Ukrainian Diaspora Should Adopt Israeli Political Lobbying Model, Says Jerusalem’s Envoy to Kyiv
by Ben Cohen
Israel’s envoy to Ukraine has urged the embattled nation to mobilize its diaspora communities in a concerted political lobbying effort, pointing to the importance of such activities for Israel’s foreign relations.
“Like Israel, Ukraine has large and influential diasporas in various countries,” Israeli Ambassador Michael Brodsky told the Ukrainian news agency UNN in an interview on Monday. “Israel used and continues to use this movement to its advantage. Diasporas, especially at critical moments, help Israel a great deal.”
Brodsky encouraged the Ukrainians to adopt a similar model, pointing out that diaspora Jewish organizations “go to demonstrations, lobby for Israeli interests, primarily in the United States.”
Brodsky added that “we see how many Jewish lobby organizations there are in the States. This is a very important resource. This is something that Ukraine could also develop.”
The ambassador also advocated Ukrainian self-sufficiency in military matters, again invoking Israel as a model.
“In the military sphere, one must strive to not depend on the help of allies in a moment of danger and threat, but rely on oneself,” Brodsky argued.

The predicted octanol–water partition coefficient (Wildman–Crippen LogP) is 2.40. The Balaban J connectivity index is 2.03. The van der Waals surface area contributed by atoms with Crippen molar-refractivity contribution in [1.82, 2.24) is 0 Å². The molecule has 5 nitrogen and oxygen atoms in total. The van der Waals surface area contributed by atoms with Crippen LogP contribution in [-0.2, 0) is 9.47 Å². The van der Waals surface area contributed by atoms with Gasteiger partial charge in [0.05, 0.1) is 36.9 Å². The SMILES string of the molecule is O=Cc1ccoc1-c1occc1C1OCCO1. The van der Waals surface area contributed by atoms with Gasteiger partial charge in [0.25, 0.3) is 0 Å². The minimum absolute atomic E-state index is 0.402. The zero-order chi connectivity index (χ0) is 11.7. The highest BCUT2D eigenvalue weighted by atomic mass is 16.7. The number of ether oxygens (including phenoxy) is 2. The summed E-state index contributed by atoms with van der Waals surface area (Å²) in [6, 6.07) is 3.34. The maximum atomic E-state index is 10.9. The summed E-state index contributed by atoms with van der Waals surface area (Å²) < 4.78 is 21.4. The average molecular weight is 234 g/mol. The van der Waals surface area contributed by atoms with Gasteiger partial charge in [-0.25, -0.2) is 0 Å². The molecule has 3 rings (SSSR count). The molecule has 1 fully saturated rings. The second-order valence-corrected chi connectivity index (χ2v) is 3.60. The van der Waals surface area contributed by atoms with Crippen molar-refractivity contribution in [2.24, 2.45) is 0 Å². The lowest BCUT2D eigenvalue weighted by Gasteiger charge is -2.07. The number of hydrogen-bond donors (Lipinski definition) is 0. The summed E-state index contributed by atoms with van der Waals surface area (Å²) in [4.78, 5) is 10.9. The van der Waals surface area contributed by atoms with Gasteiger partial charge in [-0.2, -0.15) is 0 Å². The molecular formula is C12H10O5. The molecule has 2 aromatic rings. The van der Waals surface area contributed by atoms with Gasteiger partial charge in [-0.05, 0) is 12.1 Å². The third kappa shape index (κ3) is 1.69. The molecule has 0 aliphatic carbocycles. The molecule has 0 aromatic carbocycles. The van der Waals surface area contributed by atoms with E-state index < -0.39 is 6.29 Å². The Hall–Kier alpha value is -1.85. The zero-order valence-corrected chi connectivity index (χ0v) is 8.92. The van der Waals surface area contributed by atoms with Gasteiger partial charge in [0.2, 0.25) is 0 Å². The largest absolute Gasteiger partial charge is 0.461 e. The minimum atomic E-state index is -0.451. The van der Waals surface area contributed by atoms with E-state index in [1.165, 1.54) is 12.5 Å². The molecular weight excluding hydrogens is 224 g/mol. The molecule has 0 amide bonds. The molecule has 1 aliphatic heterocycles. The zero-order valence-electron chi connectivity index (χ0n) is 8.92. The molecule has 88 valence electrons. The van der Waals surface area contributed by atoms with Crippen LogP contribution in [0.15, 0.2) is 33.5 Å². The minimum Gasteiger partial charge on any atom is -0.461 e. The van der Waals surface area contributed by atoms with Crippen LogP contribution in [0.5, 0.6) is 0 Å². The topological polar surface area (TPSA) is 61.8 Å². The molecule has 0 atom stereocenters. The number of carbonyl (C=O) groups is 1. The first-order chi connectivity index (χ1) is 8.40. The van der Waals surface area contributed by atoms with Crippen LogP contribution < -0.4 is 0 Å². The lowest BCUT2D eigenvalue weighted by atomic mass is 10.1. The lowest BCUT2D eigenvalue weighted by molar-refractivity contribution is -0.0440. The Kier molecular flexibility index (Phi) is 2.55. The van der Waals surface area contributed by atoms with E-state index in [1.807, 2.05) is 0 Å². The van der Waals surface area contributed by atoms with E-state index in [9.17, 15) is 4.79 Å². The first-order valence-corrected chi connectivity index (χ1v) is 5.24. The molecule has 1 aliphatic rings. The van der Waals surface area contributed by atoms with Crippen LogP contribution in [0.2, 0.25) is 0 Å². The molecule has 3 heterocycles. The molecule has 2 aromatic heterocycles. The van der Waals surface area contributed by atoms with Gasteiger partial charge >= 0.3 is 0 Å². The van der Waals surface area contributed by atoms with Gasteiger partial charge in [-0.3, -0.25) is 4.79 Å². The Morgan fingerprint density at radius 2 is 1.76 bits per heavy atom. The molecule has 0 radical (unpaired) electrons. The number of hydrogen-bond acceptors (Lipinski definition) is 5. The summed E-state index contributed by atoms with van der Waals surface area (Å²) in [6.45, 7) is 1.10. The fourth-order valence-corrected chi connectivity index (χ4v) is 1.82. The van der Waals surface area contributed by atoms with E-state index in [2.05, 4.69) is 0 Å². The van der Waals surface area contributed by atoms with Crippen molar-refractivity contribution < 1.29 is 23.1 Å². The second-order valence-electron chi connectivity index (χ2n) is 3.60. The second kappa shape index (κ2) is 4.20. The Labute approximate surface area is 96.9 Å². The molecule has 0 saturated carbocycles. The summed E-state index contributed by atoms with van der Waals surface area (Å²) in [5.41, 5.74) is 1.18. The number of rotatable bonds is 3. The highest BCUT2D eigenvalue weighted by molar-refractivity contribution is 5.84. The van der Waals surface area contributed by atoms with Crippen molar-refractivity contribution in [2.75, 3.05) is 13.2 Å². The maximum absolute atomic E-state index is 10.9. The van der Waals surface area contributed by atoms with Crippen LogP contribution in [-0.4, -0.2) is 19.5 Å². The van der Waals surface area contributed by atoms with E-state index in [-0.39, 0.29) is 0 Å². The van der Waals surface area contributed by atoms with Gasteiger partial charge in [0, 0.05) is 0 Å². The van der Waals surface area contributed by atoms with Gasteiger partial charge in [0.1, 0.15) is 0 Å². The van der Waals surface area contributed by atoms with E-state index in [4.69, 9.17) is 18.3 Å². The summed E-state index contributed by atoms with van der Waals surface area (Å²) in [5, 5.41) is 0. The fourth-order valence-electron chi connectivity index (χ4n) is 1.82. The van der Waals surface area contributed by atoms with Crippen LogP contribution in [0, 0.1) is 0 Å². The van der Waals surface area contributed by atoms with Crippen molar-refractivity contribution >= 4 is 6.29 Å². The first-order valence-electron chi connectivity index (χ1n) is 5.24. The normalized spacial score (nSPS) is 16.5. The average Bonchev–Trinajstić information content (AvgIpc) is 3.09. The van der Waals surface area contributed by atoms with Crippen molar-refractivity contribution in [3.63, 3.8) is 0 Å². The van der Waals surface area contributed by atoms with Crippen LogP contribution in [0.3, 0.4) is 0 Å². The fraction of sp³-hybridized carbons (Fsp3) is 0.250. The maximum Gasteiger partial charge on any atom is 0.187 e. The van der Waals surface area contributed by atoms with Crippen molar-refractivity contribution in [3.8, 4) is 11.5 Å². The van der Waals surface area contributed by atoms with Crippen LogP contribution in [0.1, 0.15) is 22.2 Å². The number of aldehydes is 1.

Asked about the possibility of Israeli Prime Minister Benjamin Netanyahu paying an official visit to Ukraine — first mooted in February — Brodsky said he could not give an exact date, because of increased instability in Israel and the Palestinian territories.
“We see that terrorist organizations such as Hezbollah and Hamas have become more active. From time to time, rockets are fired at the territory of Israel. Iran continues to threaten Israel. And in parallel, there is an internal conflict in Israel related to the judicial reform that the government is promoting,” Brodksy said. Noting that Netanyahu had already visited Ukraine in Aug. 2019, he emphasized that the Israeli leader “will come. But when it will be, it is difficult to say, including because Israel has a difficult situation that requires 100 percent attention.”
Separately, the deputy speaker of the Ukrainian parliament, Olena Kondratyuk, has been visiting Ukrainian troops wounded in clashes with invading Russian forces at rehabilitation centers in Israel. Kondratyuk also met with Ukrainian immigrants in the city of Ashdod and “familiarized herself with the functioning of the civil defense system in Israel,” according to an official statement. Israel has agreed to provide Ukraine with a missile defense that protects civilians by delivering a red alert warning to cellphones in targeted areas. Speaking to The Algemeiner last week, Yevgen Korniychuk, Ukraine’s Ambassador in Tel Aviv, said that the defense system would be rolled out in Kyiv during this month, with a plan to launch it in all major cities by the end of the year.
Russia on Monday fired the latest in a series of pre-dawn missile attacks on Ukrainian cities. In Pavlohrad, a logistics hub near the central city of Dnipro, a missile strike on Monday sparked a major fire, destroyed dozens of houses, and wounded 34 people. Hours later, the air raid alert sounded across the country, with Kyiv among the targets.